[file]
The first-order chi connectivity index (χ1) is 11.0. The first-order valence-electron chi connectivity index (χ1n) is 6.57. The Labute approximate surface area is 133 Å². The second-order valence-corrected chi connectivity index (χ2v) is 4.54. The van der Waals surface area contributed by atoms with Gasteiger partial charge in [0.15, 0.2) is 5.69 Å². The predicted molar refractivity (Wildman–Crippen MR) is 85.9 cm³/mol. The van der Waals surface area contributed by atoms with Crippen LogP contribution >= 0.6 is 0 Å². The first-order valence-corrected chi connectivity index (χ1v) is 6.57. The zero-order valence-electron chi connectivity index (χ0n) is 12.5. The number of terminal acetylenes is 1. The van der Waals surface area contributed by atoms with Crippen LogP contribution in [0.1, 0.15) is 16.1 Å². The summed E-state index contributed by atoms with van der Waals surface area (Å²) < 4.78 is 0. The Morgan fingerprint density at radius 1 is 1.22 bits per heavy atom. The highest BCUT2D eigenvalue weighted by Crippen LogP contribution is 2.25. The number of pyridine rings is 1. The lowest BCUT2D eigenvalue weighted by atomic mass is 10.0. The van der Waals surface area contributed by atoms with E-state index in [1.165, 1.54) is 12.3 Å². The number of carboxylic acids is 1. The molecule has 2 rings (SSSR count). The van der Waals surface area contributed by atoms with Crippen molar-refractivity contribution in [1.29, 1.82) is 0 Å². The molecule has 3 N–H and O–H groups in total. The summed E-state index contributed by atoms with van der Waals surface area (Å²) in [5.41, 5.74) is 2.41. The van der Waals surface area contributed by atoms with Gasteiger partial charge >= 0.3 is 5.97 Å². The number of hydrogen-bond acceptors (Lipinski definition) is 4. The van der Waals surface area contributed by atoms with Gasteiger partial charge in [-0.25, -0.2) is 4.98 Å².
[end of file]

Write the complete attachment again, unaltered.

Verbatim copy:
The first-order chi connectivity index (χ1) is 11.0. The first-order valence-electron chi connectivity index (χ1n) is 6.57. The Labute approximate surface area is 133 Å². The second-order valence-corrected chi connectivity index (χ2v) is 4.54. The van der Waals surface area contributed by atoms with Gasteiger partial charge in [0.15, 0.2) is 5.69 Å². The predicted molar refractivity (Wildman–Crippen MR) is 85.9 cm³/mol. The van der Waals surface area contributed by atoms with Crippen LogP contribution >= 0.6 is 0 Å². The first-order valence-corrected chi connectivity index (χ1v) is 6.57. The zero-order valence-electron chi connectivity index (χ0n) is 12.5. The number of terminal acetylenes is 1. The van der Waals surface area contributed by atoms with Crippen LogP contribution in [0.1, 0.15) is 16.1 Å². The summed E-state index contributed by atoms with van der Waals surface area (Å²) < 4.78 is 0. The Morgan fingerprint density at radius 1 is 1.22 bits per heavy atom. The highest BCUT2D eigenvalue weighted by Crippen LogP contribution is 2.25. The number of pyridine rings is 1. The lowest BCUT2D eigenvalue weighted by atomic mass is 10.0. The van der Waals surface area contributed by atoms with E-state index in [1.165, 1.54) is 12.3 Å². The number of carboxylic acids is 1. The molecule has 2 rings (SSSR count). The van der Waals surface area contributed by atoms with Crippen molar-refractivity contribution in [1.29, 1.82) is 0 Å². The molecule has 3 N–H and O–H groups in total. The summed E-state index contributed by atoms with van der Waals surface area (Å²) in [5.41, 5.74) is 2.41. The van der Waals surface area contributed by atoms with Gasteiger partial charge >= 0.3 is 5.97 Å². The number of hydrogen-bond acceptors (Lipinski definition) is 4. The van der Waals surface area contributed by atoms with Gasteiger partial charge in [-0.25, -0.2) is 4.98 Å².